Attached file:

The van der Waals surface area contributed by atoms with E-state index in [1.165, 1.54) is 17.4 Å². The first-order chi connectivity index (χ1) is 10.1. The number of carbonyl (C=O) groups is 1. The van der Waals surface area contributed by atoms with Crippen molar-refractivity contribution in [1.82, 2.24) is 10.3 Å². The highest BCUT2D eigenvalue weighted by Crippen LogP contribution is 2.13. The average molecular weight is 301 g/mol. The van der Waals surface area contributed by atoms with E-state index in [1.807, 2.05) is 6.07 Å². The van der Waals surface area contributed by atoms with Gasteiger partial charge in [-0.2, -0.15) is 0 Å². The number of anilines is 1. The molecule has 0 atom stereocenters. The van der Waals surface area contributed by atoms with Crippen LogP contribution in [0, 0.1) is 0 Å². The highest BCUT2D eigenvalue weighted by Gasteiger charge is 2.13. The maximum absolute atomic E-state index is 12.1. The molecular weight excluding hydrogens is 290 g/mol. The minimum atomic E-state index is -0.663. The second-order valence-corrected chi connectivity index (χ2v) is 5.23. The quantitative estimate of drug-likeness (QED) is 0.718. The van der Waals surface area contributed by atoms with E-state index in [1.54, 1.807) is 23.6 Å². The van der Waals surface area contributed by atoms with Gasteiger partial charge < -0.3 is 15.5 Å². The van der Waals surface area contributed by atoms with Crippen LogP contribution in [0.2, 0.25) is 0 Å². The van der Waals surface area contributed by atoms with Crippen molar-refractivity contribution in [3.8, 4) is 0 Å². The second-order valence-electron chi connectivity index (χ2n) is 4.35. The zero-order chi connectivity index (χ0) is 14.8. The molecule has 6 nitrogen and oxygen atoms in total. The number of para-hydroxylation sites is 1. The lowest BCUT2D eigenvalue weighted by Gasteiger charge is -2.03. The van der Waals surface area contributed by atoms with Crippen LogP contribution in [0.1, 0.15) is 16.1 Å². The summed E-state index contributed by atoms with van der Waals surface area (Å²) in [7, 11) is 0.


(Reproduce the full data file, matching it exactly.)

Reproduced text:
The van der Waals surface area contributed by atoms with E-state index in [1.165, 1.54) is 17.4 Å². The first-order chi connectivity index (χ1) is 10.1. The number of carbonyl (C=O) groups is 1. The van der Waals surface area contributed by atoms with Crippen molar-refractivity contribution in [1.82, 2.24) is 10.3 Å². The highest BCUT2D eigenvalue weighted by Crippen LogP contribution is 2.13. The average molecular weight is 301 g/mol. The van der Waals surface area contributed by atoms with E-state index in [1.807, 2.05) is 6.07 Å². The van der Waals surface area contributed by atoms with Gasteiger partial charge in [-0.2, -0.15) is 0 Å². The number of anilines is 1. The molecule has 0 atom stereocenters. The van der Waals surface area contributed by atoms with Crippen LogP contribution in [0, 0.1) is 0 Å². The highest BCUT2D eigenvalue weighted by Gasteiger charge is 2.13. The maximum absolute atomic E-state index is 12.1. The molecular weight excluding hydrogens is 290 g/mol. The minimum atomic E-state index is -0.663. The second-order valence-corrected chi connectivity index (χ2v) is 5.23. The quantitative estimate of drug-likeness (QED) is 0.718. The van der Waals surface area contributed by atoms with E-state index in [1.54, 1.807) is 23.6 Å². The van der Waals surface area contributed by atoms with Gasteiger partial charge < -0.3 is 15.5 Å². The van der Waals surface area contributed by atoms with Crippen LogP contribution in [0.2, 0.25) is 0 Å². The van der Waals surface area contributed by atoms with Crippen molar-refractivity contribution in [3.8, 4) is 0 Å². The second-order valence-electron chi connectivity index (χ2n) is 4.35. The zero-order chi connectivity index (χ0) is 14.8. The molecule has 6 nitrogen and oxygen atoms in total. The number of para-hydroxylation sites is 1. The lowest BCUT2D eigenvalue weighted by Gasteiger charge is -2.03. The van der Waals surface area contributed by atoms with Crippen LogP contribution in [0.1, 0.15) is 16.1 Å². The summed E-state index contributed by atoms with van der Waals surface area (Å²) in [7, 11) is 0.